As well as Johnson avoiding public scrutiny the Tory manifesto is remarkably thin on any details of policies or spending. Any semblance of a plan peters out towards the end of 2020 and I think this is deliberate. Because if Johnson gets in then we will be heading to a no deal crash out Brexit this time next year (leaving Northern Ireland half in and half out of the EU). All experts and the EU have said that there isn’t an ice sculpture’s chance in hell of concluding a Free Trade Agreement with the EU within 12 months, especially one where we are not aligning the “level playing field” on workers rights, the environment, etc. Conversely we know the USA is ready to start negotiating their FTA with us on day one. And they will come in very hard, on all the things they have been fighting the EU on for the last several decades ie demanding we allow in their food – chlorinated chicken, hormone beef & pork, GMO crops, which the EU banned. And charging more for medicines the NHS buys.
Couple that with the fact that the USA has just broken the World Trade Organisation dispute settlement mechanism. This means that trade wars, which of course Donal Trump loves, will no longer easily be negotiated into peace agreements. And that means the likelihood of the UK being drawn into a heated up trade war between the US and the EU will increase dramatically. The vote on Thursday could literally move us from one geopolitical sphere into another one – and Orwell’s vision of the UK as Airstrip One will be made flesh.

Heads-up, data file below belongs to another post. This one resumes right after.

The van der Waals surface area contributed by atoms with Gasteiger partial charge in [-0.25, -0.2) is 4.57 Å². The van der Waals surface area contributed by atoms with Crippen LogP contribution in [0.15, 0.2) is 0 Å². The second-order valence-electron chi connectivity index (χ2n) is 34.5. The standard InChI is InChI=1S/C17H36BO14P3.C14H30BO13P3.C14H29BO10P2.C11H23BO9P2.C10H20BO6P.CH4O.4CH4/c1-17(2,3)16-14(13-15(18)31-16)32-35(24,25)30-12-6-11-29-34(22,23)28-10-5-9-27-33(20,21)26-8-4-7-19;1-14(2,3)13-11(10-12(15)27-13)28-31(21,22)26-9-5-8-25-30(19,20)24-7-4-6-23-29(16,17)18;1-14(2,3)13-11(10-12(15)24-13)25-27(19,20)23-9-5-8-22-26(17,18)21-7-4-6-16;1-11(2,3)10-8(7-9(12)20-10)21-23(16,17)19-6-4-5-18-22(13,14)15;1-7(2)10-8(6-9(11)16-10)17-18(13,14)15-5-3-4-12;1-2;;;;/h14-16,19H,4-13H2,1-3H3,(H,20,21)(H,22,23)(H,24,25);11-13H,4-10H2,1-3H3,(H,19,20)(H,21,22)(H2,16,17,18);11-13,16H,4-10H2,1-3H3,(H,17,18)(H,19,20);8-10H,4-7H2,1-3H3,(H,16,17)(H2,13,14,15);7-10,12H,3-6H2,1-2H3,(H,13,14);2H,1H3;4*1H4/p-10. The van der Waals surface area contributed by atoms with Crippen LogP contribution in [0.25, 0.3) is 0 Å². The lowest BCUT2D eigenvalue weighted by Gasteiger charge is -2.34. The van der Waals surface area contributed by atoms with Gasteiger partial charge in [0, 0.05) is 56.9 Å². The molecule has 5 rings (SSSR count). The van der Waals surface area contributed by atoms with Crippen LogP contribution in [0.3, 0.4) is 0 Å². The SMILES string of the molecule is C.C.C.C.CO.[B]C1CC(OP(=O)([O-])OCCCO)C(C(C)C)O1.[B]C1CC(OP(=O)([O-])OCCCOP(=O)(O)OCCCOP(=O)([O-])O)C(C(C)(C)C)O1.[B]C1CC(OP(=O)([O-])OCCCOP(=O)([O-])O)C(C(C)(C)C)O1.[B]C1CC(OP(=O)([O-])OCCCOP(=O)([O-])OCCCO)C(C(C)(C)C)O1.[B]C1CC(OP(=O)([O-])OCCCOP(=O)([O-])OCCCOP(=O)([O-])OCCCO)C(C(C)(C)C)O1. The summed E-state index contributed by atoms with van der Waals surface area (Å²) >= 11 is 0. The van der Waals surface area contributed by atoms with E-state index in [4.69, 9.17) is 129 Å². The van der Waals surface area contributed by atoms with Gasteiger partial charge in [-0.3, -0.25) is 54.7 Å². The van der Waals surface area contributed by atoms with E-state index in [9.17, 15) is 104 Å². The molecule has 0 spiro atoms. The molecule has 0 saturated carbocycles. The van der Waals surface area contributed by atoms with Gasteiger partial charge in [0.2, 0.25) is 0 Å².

What can we expect then if Johnson does get in with a reasonable majority – say something between 20 and 70?
Forgive me if I indulge in a bit of speculation.
Obviously Brexit will proceed as he plans. After a year of further tumult we crash out without an EU trade deal, on 31st December 2020. This alone will drive a bulldozer through Johnson’s avowed spending plans – forget more money for the NHS – those 40 hospitals – or was it six refurbished ones? No one will remember the details by then. The Universal Credit roll-out will throw tens of thousands of the poorest and most vulnerable in society onto the edge or, or over the edge into homelessness. What will be done with them all? Perhaps a return to the workhouse is on the cards.
Naturally Scotland will push ever harder for independence – who knows, perhaps even a militant group might pop up, given the level of suffering Brexit will impose on this country which voted so overwhelmingly against it. Northern Ireland is far more likely to slip back into the dark days of the troubles, as both sides find they have been shafted by Johnson’s Brexit agreement.